COLLINGSWOOD, N.J. — There's a bonanza of controversy and a big mess in a little New Jersey town over a decision to move a plaque honoring hometown celebrity Michael Landon.
A bronze plaque was dedicated to the actor, writer and producer and star of TV's "Bonanza" and "Little House on the Prairie", who died of cancer in 1991 at 54. That plaque has been moved from a park, an act that has enraged fans who frequent a website dedicated to "Little House," and the New Jersey woman who raised the money for the memorial 15 years ago.
Collingswood Mayor Jim Maley says it was a temporary move meant to make a park safer, not a show of disrespect for Landon, who had a famously rough childhood in the town and became best known for the characters he played on TV: Little Joe Cartwright on "Bonanza," Charles Ingalls in "Little House" and Jonathan Smith in "Highway to Heaven."
"It was always intended to get put back in there," he said. "It was not at the top of our list where it had to be done in the next 12 hours."
Abbe Effron, who got the plaque put up in 1997, said the memorial became part of pilgrimages for traveling fans of the actor who spent a career playing sensible, loving, no-nonsense men.
A revived Collingswood is now known as perhaps Philadelphia's hippest suburb, full of art galleries, yoga studios, acclaimed restaurants and a hopping farmer's market.
But when Landon — then known by his birth name, Eugene Orowitz — grew up there in the 1940s and 50s, it was a blue-collar, overwhelmingly protestant small town where a boy with a Jewish father and Roman Catholic mother had trouble fitting in.
In interviews and biographies, Landon's childhood was always described as lonely and difficult. He was subjected to anti-Semitic taunts and teasing over his studious ways. His mother was suicidal. He was a bed-wetter into his teens and his mother would hang his wet sheets out the window of the home to embarrass him. By high school, as the story goes, Landon made a conscious effort to be a bad student but became a champion javelin thrower.
Effron, who now lives in nearby Cherry Hill, said that locals weren't enthusiastic about contributing to her drive in the mid-1990s to honor the native son. Her peers had been told by their parents about bad things he'd said about Collingswood on "The Tonight Show."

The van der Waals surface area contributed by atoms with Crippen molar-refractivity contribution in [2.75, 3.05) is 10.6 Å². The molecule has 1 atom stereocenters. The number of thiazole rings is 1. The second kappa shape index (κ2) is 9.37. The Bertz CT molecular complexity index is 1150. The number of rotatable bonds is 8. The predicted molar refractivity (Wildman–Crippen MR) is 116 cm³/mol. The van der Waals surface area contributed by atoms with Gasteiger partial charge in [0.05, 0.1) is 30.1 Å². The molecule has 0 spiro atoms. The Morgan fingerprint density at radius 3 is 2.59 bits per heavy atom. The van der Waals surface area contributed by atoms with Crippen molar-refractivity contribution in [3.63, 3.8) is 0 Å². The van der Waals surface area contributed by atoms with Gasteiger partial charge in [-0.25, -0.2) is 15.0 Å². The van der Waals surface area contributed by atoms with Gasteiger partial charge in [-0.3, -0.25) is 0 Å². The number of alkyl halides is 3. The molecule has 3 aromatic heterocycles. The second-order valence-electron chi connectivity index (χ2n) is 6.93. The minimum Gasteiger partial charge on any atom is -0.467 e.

But she did raise enough for the $1,400 plaque. And Landon's widow, Cindy, contributed more than $6,000 to build a playground dubbed "The Little Treehouse on the Prairie" near the plaque in one corner of sprawling Knight Park.
Since then, the playground, save a lone slide, has been replaced by a new one in a different part of the park. For years, the plaque, mounted on a knee-high cement slab, has been an isolated marker.
Mayor Maley said that during a community cleanup day in November, he decided to move it.
"We decided it was a hazard," he said. "People run through the park at all hours. You can't see it."
The plan was always to find a new home for it, he said. And in the meantime, it was at the town's public works facility.
Effron was unhappy that the plaque ended up at the public works facility.
"To have it end up in a dump, that was a disrespectable thing to Michael's family, his fans, and to me," Effron said.
The plot thickened last week when the memorial, bearing a likeness of Landon with his lion-like 1970s hairdo, was delivered to the office of The Retrospect, a weekly newspaper.
In the paper, Maley was quoted as saying he had no plans for the plaque and that it could remain as part of a collection of local memorabilia in the paper's office.
Maley said that's not accurate. The paper's publisher, Brett Ainsworth, was not available to comment Wednesday morning because he had jury duty, but he has previously stood behind the paper's reporting.
Now, Maley said, police are investigating how the plaque got from the town's possession to the newspaper's.
And he's been fielding dozens of emails from distraught Landon fans in distant places like Sweden and Wisconsin. "That's the fun," he said. "And by fun, I mean that sarcastically."
Effron said she was concerned back in 1997 about the way that the plaque was being displayed, when she watched her son, then a preschooler. "I said, 'He could trip and split his head open,'" she recalled.
She said that when she was first told that the plaque was moved, it was deeply upsetting because she didn't know if it would be replaced.
But now she believes the mayor when he says it will return.
"He will definitely do something," she said, "because he has all this pressure."
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